The last laugh will be on the Brussells bureaucrats who will face the biggest bloc of EU ‘skeptic ‘ MPs when europe wide election results are announced tomorrow. Even the Dutch anti EU party is expected to do well of all places.

          Reply
          • Missy

             /  25th May 2019

            Of course two years was unrealistic, but when the EU put the time limit of two years into the treaty they never ever thought anyone would actually want to leave.

            I am aware of what the original plan was, and about the court action. For three years Brexit has been the main topic of conversation here, the main headline in the media, the dominant political issue. I am well versed in what plans have been put forward, what plans have been thwarted, who was behind them, the constitutionally dubious actions of the speaker, all in the name of Brexit.

            The election results aren’t due to be announced until late Sunday / early Monday European time, not tomorrow. It will be interesting to see how the Eurosceptics from other countries did, it is however expected that the Brexit Party will be the largest single national party represented in the European Parliament, however, they are most likely not going to e able to effect much change in Brussels, and will be no more than an annoyance to the EU.

            This article from the Telegraph gives a fair idea of how little the Eurosceptics will be able to influence Brussels.

            https://www.telegraph.co.uk/politics/2019/05/24/brexit-partys-looming-success-will-expose-eus-contradictions/

            Reply
            • Duker

               /  25th May 2019

              Annoyance? The anti EU parties were strong even after last election in 2014…( Even in France they were 25% of seats)can’t see them being less this time . Maybe another election shock for the status quo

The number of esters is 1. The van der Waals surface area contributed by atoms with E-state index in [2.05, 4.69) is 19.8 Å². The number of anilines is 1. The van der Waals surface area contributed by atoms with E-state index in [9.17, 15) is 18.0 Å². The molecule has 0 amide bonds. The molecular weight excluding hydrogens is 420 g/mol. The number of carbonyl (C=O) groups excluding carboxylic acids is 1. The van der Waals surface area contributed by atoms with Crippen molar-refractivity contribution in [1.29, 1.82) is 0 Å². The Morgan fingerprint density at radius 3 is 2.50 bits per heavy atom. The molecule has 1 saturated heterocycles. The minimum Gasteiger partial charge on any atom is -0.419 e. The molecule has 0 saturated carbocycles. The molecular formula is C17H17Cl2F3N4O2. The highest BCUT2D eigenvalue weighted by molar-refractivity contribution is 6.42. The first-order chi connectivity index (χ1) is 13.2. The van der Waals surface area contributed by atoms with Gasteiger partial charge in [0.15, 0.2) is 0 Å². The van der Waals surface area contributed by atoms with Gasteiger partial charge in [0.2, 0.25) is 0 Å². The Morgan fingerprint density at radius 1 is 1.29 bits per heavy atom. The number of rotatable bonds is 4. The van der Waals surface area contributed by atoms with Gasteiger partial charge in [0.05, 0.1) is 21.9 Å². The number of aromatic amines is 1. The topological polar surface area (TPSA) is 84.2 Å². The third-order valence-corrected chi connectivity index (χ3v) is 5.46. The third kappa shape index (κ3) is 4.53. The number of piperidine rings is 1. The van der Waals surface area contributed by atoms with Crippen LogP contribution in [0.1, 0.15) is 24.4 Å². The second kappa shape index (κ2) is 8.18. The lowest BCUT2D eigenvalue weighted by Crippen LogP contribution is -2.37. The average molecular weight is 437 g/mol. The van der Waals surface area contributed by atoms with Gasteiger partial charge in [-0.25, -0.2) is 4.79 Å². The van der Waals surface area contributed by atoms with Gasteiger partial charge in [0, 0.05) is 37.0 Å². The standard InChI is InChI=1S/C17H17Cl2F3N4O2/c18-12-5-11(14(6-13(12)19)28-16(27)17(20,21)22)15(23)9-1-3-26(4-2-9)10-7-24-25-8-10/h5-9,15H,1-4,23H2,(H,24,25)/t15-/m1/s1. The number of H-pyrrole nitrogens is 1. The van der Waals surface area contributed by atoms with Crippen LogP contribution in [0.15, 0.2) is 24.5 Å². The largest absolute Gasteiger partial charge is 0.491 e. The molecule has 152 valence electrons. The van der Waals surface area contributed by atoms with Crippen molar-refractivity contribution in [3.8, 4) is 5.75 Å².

2. Missy

     /  25th May 2019

    Reply
  3. Missy

     /  25th May 2019

    There has been an interesting conversation this evening on the Conservative Party Leadership, it has been pointed out that many of the previous leaders voted in were not the favourite, that in fact the Conservatives rarely choose the front runner. If this trend continues then that could mean Boris doesn’t become leader.

    So, that leaves the field open for who may be the dark horse may be for the leadership.

    So far the two most likely ‘dark horses’ mentioned are Steve Baker or Esther McVey, however, the most unlikely person to be leader could come through, and that would be May loyalist and Remainer Rory Stewart.

    Reply
  4. Alan Wilkinson

     /  25th May 2019

    If the MPs won’t let Boris get to the party members vote will Conservative leavers break away, join Farage and force an election?

    Reply
    • Duker

       /  25th May 2019

      Cant force an election. Parliaments now must run 5 years other than in very narrow circumstances – 2/3 majority ?
      Most of those ‘running’ are doing so for career reasons- their withdrawal from race would be in return for guarantee of cabinet level post or a particular portfolio
      The loathsome Leadsom being one of those – her tax affairs are more dodgy than Trumps, and she is up to her neck with City financiers ( where she used to work)